Teachers: Overpaid Public Servants?
I have to admit that I must have been a little naïve. When I saw this report from the Heritage Foundation and the American Enterprise Institute about how overpaid teachers are I felt betrayed. When Arthur Brooks, president of AEI visited our school last year to talk about his book, Gross National Happiness, it really struck a chord with me. While I may not be an entrepreneur in a strict, think-tankish sense of that word I really felt like I had most of the ingredients Brooks said went into the happy life; autonomy, earned reward, and meaning. My job as a teacher at a small, progressive independent school afforded me all of those essential ingredients of happiness. Our school’s philosophy provides for considerable professional autonomy, I felt that I earned my salary, and I find working with students deeply meaningful. I suppose many teachers may be lucky enough to say the same. But if you are a public school teacher, according to the report you are probably grossly overpaid, so forget the earned reward part of the formula! You are a virtual ward of the state being given up to 50% more than you would be able to earn in the private sector. At least that’s according to the extensive calculations factored in by the report’s authors Jason Richwine, PhD. and Andrew g. Biggs, PhD. whose pettifoggery takes into account all of the supposed paid vacation time and “hidden” benefits we free-loading teachers take. Those benefits are so well hidden most teachers don’t even know about them! But, it’s true public schools teachers have probably started taking for granted all those free trips to the copy machines made at public expense.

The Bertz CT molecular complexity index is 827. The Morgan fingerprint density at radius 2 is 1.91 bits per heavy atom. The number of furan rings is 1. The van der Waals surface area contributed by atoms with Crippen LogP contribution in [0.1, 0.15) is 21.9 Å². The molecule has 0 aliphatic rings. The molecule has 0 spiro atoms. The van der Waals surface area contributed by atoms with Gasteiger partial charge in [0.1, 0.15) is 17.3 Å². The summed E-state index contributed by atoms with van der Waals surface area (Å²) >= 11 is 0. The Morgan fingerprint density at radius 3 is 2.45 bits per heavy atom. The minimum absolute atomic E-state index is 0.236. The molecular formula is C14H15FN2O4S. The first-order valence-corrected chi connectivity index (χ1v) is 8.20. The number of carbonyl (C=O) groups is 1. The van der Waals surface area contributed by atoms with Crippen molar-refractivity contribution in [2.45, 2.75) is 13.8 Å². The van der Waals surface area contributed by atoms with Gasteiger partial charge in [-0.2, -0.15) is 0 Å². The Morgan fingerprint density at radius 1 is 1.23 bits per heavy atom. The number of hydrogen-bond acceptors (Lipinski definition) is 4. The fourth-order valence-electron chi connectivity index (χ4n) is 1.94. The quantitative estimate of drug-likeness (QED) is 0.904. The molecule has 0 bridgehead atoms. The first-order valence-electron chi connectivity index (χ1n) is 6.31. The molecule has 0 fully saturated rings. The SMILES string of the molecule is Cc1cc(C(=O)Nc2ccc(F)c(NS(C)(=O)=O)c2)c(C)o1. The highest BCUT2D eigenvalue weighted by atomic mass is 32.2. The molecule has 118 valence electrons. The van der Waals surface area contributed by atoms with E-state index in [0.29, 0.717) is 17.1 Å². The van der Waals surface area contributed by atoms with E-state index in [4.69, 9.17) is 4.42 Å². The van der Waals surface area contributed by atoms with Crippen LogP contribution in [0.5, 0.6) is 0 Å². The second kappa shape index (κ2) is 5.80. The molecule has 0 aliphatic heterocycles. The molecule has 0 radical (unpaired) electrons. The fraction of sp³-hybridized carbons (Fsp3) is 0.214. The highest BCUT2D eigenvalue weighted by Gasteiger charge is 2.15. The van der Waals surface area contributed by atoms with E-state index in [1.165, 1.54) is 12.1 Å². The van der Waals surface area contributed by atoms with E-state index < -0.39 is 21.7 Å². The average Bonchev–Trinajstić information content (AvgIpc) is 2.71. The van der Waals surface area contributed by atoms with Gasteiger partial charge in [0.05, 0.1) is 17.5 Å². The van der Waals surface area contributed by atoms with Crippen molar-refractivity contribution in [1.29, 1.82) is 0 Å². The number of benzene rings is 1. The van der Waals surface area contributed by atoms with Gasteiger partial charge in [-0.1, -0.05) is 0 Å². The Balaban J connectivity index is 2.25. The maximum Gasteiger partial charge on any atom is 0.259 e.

Well, I don’t know about you, but I don’t know many teachers who are in it for the money. Thankfully, education secretary Arne Duncan takes the report to task in this blog post where he cites the need to attract successful, motivated candidates to the profession, not try to balance budgets by stiffing the people who educate our kids. Teachers’ lives are already steeped in meaningfulness, just give them the autonomy of professionals, and allow them earn their honest reward.